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More on PbO2 electrodes

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dann2 - 7-4-2007 at 10:41

Quote:
[QUOTE]


number is GB850380. Sorry for the confusion.

-Alembic


Hello,

The patent was very hard to find from the espace site for some reason or other. I found it eventually.
It is also published under:

US2872405 (A1)
FR1168150 (A)
DE1094245 (B1)

The patent mentions nothng about precoating the valve metal with Sn or Sb semiconductor oxides. I guess you added that in yourself.


It also mentions using Graphite to make Perchlorate. It says that it erodes too quick for commercial use.
It also says that Magnetite is only useful at low current densities.
Also Magnetite will make Perchloarate at a current efficiency of 4 to 5% according to the Patent.


Cheers,

Dann2

[Edited on 7-4-2007 by dann2]

Rosco Bodine - 7-4-2007 at 18:15

Quote:
Originally posted by dann2
Quote:
Originally posted by Rosco Bodine
This could be useful information , and I don't recall seeing it posted before . Evidently the co-plating of a controlled amount of bismuth peroxide with lead peroxide forms a
harder and denser , much more erosion resistant PbO2
anode which also operates at better current efficiency .
This is only useful in a limited thickness because cracking problems develop with heavier layers . It might be possible to build up a thicker anode using cloth wrap or intermediate layer reenforcement as was mentioned earlier in this thread .

The patent also describes an interesting improvised flow through coaxial electrode which was used for one of the experiments , where the electrolyte is pumped through
the electrode assembly .

[Edited on 5-4-2007 by Rosco Bodine]


Hello,

It is interesting to note that they only mention in the patent (page 6 lines 10 to 15) very brifely that it may be needed to coat the substrate with Pt or some of its oxides. You would think they were trying to hide the fact................

Cheers,

Dann2


Yeah , another little detail I saw mentioned in one patent is
that fluoride in the electrolyte is especially corrosive to
even a titanium substrate if it permeates through the
PbO2 ...which it is pretty much guaranteed to do sooner or later . This is one area where a graphite substrate may actually fare better ....plus the fact that it doesn't form a blocking diode junction to current flow when electrolyte does permeate through to the substrate .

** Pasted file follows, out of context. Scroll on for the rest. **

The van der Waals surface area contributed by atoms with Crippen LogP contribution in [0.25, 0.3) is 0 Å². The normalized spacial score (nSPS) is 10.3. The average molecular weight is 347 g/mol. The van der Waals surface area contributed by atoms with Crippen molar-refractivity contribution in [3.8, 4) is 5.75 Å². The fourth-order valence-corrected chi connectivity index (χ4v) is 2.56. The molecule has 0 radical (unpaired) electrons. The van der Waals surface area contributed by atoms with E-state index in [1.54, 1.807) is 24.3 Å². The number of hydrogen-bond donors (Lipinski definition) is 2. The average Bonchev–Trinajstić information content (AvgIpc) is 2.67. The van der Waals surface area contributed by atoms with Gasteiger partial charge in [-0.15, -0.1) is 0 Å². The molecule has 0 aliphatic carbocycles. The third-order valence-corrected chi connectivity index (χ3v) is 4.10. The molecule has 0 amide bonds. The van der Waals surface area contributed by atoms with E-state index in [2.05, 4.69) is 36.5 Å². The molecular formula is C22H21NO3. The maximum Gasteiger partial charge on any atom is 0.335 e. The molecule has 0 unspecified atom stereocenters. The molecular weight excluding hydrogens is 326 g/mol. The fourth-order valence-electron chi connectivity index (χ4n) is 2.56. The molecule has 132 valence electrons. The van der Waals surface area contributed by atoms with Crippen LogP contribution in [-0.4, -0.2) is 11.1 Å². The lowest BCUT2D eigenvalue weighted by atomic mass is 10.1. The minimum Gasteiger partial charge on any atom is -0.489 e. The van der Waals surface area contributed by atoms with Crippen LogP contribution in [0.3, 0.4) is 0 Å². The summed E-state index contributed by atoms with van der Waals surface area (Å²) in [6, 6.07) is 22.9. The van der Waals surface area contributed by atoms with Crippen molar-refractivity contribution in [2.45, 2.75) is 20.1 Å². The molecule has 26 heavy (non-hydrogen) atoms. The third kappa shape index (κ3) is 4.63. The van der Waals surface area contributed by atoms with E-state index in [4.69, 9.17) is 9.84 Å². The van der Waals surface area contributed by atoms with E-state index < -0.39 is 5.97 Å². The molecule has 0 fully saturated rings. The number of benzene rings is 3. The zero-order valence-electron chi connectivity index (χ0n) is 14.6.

The electrical connection can be made to the naked graphite on the unplated top section instead of having to clamp directly onto the PbO2 which is brittle .

Another little note I made was concerning the integrity of
the PbO2 plating , that besides iron being a contaminant to be avoided is also any organic materials on the substrate . So I would conclude that linseed oil would only be useful on
an already plated carbon , like dipping the unplated section .
That information about needing absolutely clean and degreased graphite for the substrate pretty much rules out any pretreatment of the graphite to make it hold up better .
The dense and impermeable structure of a high quality PbO2
plating is the most important factor in the longevity of
the anode ....no matter what substrate is used .

I expect that some of that thin wickable silicone cement as
is used for sealing windshield leaks could be useful on the
section where the PbO2 transitions to unplated graphite ,
sort of as a primer for heavier silicone glue used to secure
the electrode into a PVC or poly pipe fitting ....if a coaxial electrode was being made like they describe .

dann2 - 8-4-2007 at 04:57

Quote:
Originally posted by Rosco Bodine
Quote:
Originally posted by dann2


Hello,

It is interesting to note that they only mention in the patent (page 6 lines 10 to 15) very brifely that it may be needed to coat the substrate with Pt or some of its oxides. You would think they were trying to hide the fact................

Cheers,

Dann2


Yeah , another little detail I saw mentioned in one patent is
that fluoride in the electrolyte is especially corrosive to
even a titanium substrate if it permeates through the
PbO2 ...which it is pretty much guaranteed to do sooner or later . This is one area where a graphite substrate may actually fare better ....plus the fact that it doesn't form a blocking diode junction to current flow when electrolyte does permeate through to the substrate .

The electrical connection can be made to the naked graphite on the unplated top section instead of having to clamp directly onto the PbO2 which is brittle .

Another little note I made was concerning the integrity of
the PbO2 plating , that besides iron being a contaminant to be avoided is also any organic materials on the substrate . So I would conclude that linseed oil would only be useful on
an already plated carbon , like dipping the unplated section .
That information about needing absolutely clean and degreased graphite for the substrate pretty much rules out any pretreatment of the graphite to make it hold up better .
The dense and impermeable structure of a high quality PbO2
plating is the most important factor in the longevity of
the anode ....no matter what substrate is used.

quote]

Hello,